September 20, 2022 — Patients navigating what can feel like an endless series of health checkups and lab tests to confirm a lengthy COVID diagnosis face an even more difficult path: figuring out where to go for treatment.
The treatment options are as complex and varied as the symptoms that accompany this condition, experts say. And there are still no clear, evidence-based clinical guidelines or best practices to point patients – or their doctors – in the right direction.
The first stop should ideally be the person who knows the patients best — their primary care provider, says Tochi Iroku-Malize, MD, founding president and professor of family medicine at the Donald and Barbara Zucker School of Medicine in Hofstra/Northwell at Hempstead, NY.
But due to the long list of symptoms that can be caused by long COVID, from exhaustion and “brain fog” to chest pain, fever and rash, a center that brings together specialists may be best. choice for patients who can travel to a .
“This is a new field, and different providers have different levels of comfort and experience managing these symptoms,” says Aaron Friedberg, MD, co-clinical lead for the post-COVID recovery program at the center. Wexner Medical Officer of Ohio State University.
Sometimes symptoms may only affect one or two very specific parts of the body, and in this case patients can get all the care they need by asking their primary care doctor for a specialist referral – as an otolaryngologist. for loss of taste and smell, or a physiatrist for muscle fatigue, he says.
“However, if a primary care provider is not as comfortable managing this condition, or if multiple areas of the body are affected, it may be helpful to see a post-COVID specialist,” says Friedberg.
Patients should also consider treatment at a specialized long-term COVID clinic if their primary care provider refers them to people who simply aren’t able to help, says Kristin Englund, MD, director of the reCOVer Clinic at Cleveland. Clinic, which treats long COVID patients.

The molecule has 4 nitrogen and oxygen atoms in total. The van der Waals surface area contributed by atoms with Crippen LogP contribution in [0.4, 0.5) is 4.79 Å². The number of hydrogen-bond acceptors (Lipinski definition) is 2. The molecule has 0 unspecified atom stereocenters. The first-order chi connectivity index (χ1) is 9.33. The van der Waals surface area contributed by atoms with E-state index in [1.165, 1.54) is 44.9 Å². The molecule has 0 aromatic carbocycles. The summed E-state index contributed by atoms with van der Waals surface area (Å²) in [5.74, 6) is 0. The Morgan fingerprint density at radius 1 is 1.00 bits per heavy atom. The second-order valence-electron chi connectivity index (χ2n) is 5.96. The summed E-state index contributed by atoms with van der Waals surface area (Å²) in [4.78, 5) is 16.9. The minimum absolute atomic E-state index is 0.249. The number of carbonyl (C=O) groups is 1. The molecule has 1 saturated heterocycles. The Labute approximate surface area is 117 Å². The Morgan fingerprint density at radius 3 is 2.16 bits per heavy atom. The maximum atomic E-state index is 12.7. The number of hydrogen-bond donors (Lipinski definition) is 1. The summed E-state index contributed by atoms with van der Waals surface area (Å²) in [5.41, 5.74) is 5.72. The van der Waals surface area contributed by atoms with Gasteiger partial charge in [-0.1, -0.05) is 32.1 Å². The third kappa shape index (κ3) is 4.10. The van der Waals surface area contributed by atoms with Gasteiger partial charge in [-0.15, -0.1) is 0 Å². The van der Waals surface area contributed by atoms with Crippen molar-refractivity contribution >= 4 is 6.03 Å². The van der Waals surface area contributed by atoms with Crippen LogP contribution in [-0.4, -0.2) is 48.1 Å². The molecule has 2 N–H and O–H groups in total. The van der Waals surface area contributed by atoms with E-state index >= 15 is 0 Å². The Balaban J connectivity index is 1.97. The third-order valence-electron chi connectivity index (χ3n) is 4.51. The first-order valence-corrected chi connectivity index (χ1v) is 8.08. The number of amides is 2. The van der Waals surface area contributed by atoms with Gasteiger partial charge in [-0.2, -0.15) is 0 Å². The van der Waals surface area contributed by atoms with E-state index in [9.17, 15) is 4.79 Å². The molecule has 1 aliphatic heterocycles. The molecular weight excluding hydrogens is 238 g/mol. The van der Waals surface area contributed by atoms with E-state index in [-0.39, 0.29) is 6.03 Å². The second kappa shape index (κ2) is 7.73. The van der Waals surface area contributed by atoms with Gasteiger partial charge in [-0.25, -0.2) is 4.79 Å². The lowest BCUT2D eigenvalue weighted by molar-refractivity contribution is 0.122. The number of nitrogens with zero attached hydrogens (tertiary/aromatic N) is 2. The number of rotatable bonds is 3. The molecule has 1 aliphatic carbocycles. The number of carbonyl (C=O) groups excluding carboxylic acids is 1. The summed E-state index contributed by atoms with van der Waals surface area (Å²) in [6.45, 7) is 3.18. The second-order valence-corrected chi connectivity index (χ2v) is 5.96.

“Specialist doctors often have their own illnesses that they treat best,” she says. “Some cardiologists are experts in coronary artery disease but may not have expertise in long COVID complications, and the same goes for pulmonologists who may be experts in asthma, but again, no long COVID.”
But access can be a big problem for patients. Specialty clinics dedicated to long-term COVID care tend to be concentrated in academic medical centers in major cities and can have long waits for new patients. People living in rural areas, people with disabilities and ethnic minorities may all be less able to find specialist care. The US federal government’s Community Living Administration has released a guide that notes that seeking care can be complicated.
“Finding the resources and supports you need can be overwhelming,” he says.
But if patients can get there, a lengthy COVID center can help when symptoms are severe or make patients less able to follow their typical daily routines, says Benjamin Abramoff, MD, who leads the Academy’s long, multidisciplinary program. American Physical Medicine and Rehabilitation. COVID Collaborative.
It’s also a good avenue to take if patients aren’t seeing enough improvement and want a second opinion, says Abramoff, who is also director of the Penn Medicine Post-COVID Assessment and Recovery Clinic.
Today, there is at least one long COVID center in nearly every state — 48 out of 50, according to patient advocacy group Survivor Corps. Most are in major cities and run by hospitals or health care systems that work with academic medical centers. Most of these centers see people who have had symptoms for at least 3 months, and many have months-long waiting lists for new patients.
Given the lack of guidelines or long-term data on the effectiveness of many long-lasting COVID treatments, verifying these specialist centers is tricky, experts say.